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I am using R for data analysis. R provides a corr function for calculating the correlation. This function provides three different approaches/algorithms to estimating the corr which are Pearson, Spearman and Kendall. When should I use each of each of these methods? What factors determine which method should be used?

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migrated from datascience.stackexchange.com Jun 26 '14 at 22:30

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  • $\begingroup$ Although this is in the context of R, the question is indeed about the difference between three statistical measures. I'd say migrate too. $\endgroup$ – Sean Owen Jun 26 '14 at 22:30
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    $\begingroup$ This question has already been asked at stats.stackexchange.com/questions/45897/… (but has not yet gotten any answers). Our site has extensive material on correlation, especially comparing Pearson and Spearman coefficients: see the search results at stats.stackexchange.com/…. $\endgroup$ – whuber Jun 26 '14 at 22:35
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Pearson's product-moment coefficient (pearson parameter) measures linear correlation between variables. Therefore it is appropriate when your suspected correlation is linear, which can be visually inspected with a plot.

Kendall Tau coefficient (kendall paramter) and Spearman's correlation coefficient (spearman parameter) are measures rank correlations. So the correlation between the two variables does not need to be linear. spearman method is basically the pearson method, but applied on the ranks of the values (the rank of a value is given by it's position after sorting the values). kendal method is build basically as a statistic in a form of a ration between the additional number of ordered pairs and the total number of pairs. For kendal method, because it is build as a statistic, one can build also use it in the framework of hypothesis testing, with all the benefits (it is called tau test).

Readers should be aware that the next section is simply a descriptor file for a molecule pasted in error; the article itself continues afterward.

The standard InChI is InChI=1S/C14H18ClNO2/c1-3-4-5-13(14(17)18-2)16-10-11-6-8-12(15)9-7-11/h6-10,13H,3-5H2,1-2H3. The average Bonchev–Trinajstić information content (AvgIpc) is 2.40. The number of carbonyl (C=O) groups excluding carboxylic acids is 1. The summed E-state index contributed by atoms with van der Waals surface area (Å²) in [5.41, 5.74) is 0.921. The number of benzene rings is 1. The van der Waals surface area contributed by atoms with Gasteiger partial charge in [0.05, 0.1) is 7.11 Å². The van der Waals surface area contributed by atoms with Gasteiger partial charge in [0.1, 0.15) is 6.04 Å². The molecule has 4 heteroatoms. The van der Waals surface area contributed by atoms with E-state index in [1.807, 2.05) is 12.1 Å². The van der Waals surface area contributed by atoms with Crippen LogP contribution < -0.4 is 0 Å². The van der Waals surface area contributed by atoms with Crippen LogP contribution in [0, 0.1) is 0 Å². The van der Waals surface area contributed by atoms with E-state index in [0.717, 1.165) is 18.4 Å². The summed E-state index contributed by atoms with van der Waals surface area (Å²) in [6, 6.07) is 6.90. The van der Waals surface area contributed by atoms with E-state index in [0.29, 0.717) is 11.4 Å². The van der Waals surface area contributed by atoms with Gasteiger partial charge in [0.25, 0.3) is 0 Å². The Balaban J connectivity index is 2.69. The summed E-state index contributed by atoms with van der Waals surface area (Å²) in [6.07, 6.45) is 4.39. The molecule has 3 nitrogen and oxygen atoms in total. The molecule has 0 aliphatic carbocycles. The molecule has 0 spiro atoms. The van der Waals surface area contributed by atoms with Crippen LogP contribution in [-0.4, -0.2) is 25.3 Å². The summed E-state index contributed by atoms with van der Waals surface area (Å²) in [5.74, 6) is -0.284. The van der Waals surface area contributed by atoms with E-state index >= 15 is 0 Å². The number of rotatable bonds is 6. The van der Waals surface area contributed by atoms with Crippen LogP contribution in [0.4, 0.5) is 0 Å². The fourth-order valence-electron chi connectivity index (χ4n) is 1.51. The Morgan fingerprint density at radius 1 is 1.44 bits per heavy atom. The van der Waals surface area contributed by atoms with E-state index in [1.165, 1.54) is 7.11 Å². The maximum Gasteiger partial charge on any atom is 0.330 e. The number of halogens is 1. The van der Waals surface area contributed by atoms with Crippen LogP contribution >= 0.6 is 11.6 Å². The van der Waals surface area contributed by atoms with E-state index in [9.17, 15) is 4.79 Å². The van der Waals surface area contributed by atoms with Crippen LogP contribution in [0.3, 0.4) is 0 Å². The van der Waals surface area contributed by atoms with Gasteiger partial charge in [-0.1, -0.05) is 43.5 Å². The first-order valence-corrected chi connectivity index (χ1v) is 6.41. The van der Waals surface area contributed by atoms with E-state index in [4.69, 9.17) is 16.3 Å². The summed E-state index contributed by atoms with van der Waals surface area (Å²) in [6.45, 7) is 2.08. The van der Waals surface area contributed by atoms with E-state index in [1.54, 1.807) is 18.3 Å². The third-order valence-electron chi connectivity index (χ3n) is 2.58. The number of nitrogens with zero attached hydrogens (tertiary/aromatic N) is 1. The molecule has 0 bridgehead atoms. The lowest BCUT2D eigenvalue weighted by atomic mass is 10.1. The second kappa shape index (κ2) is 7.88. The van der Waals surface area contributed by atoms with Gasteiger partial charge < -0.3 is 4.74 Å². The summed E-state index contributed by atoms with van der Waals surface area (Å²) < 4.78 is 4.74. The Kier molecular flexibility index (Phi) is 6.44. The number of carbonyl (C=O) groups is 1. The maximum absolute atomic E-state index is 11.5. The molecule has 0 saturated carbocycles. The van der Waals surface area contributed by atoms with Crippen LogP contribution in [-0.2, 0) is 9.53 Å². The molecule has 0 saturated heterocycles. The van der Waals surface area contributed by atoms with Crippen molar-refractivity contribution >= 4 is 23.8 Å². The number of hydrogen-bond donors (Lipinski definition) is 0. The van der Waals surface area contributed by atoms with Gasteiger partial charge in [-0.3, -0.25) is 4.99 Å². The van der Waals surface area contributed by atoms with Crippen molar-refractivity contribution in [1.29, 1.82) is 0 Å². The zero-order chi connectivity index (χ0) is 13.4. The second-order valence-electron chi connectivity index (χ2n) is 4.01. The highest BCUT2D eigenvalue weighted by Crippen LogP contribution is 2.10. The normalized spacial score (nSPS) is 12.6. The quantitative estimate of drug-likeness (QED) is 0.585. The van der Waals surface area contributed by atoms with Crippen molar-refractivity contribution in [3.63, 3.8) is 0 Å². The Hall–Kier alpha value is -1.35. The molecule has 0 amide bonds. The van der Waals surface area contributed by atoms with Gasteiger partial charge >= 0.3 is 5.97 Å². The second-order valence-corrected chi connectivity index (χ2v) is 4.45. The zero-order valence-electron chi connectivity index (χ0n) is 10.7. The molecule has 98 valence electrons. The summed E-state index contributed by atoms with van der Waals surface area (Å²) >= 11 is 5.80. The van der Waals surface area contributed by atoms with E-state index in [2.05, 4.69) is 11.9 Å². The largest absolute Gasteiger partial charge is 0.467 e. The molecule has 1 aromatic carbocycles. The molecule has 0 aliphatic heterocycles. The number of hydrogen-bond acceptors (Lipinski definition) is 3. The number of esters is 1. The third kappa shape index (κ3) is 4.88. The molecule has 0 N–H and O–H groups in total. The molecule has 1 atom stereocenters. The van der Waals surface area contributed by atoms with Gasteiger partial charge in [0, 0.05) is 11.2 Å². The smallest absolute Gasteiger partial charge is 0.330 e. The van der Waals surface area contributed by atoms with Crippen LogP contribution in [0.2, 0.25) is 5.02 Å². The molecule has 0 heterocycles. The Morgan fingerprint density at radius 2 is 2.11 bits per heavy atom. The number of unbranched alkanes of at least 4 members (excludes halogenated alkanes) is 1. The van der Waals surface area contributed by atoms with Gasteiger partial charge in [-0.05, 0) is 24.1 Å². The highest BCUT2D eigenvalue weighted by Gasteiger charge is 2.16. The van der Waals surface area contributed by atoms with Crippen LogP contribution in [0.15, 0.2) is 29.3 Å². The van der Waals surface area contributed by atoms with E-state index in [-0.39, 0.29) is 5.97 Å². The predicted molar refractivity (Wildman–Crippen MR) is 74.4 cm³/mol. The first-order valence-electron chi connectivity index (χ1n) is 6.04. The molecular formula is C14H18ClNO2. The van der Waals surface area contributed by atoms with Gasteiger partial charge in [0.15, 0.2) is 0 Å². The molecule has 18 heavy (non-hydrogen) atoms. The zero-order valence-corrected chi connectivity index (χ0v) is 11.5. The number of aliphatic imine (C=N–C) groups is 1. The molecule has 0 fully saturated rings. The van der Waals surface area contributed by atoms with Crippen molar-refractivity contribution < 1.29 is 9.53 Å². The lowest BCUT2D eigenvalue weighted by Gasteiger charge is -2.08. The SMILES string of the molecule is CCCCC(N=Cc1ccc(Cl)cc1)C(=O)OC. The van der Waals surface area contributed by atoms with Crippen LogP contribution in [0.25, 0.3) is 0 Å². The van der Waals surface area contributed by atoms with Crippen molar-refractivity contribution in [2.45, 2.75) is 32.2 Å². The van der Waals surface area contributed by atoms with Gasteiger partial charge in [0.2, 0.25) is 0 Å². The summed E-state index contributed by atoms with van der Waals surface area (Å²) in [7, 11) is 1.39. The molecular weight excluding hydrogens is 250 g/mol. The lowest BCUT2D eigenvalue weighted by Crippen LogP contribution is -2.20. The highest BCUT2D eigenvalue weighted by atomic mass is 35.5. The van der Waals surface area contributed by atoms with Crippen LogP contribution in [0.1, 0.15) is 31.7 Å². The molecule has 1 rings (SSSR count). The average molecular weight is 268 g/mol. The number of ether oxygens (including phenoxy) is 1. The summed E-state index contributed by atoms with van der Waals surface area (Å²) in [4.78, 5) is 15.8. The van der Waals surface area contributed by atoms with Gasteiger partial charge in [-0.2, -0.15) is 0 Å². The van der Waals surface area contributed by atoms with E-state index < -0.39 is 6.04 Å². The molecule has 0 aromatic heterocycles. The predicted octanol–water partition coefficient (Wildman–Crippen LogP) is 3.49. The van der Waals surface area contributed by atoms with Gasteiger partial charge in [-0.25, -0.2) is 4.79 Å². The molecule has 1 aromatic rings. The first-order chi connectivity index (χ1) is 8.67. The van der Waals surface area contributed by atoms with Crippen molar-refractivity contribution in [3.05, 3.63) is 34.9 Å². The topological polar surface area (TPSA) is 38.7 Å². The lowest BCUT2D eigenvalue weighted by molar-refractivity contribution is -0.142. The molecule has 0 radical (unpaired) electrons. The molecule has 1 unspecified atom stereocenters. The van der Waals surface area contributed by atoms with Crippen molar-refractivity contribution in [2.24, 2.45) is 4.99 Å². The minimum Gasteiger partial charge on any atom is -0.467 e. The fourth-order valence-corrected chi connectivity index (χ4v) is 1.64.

All these methods are instruments used to infer something about the dependencies between random variables. See more on Wikipedia dedicated page dedicated to Correlation and Dependence

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  • $\begingroup$ Isn't it also true that Spearman and Pearson should also be identical for linear relationships so if in doubt you can use Spearman and be confident that you won't get thrown off if the correlation happens to be non-linear? $\endgroup$ – cwharland May 14 '14 at 17:48
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    $\begingroup$ To be honest, I do not know if they are equals in linear relationship. It's sure that pearson on ranks is spearman. However, during transformation to ranks some things happens: pearson becomes more robust to outliers, the covariance is irremediably altered, pearson incorporates possibly non-independent noise (perhaps generated by confounders). In general I use pearson for linear-based inference, spearman to check if there is something else other than linearity, plus for ordinals (which makes sense only for spearman). $\endgroup$ – rapaio May 14 '14 at 18:37
  • $\begingroup$ @cwharland In fact they tend not to be equal for linear relationships. In correlated bivariate normal samples (which has the linear relationship you suggest) the Spearman correlation is typically (both on average and in terms of the median of its distribution) closer to 0 than the Pearson. Both are biased, but the Pearson is less so. $\endgroup$ – Glen_b Jul 1 '14 at 6:13

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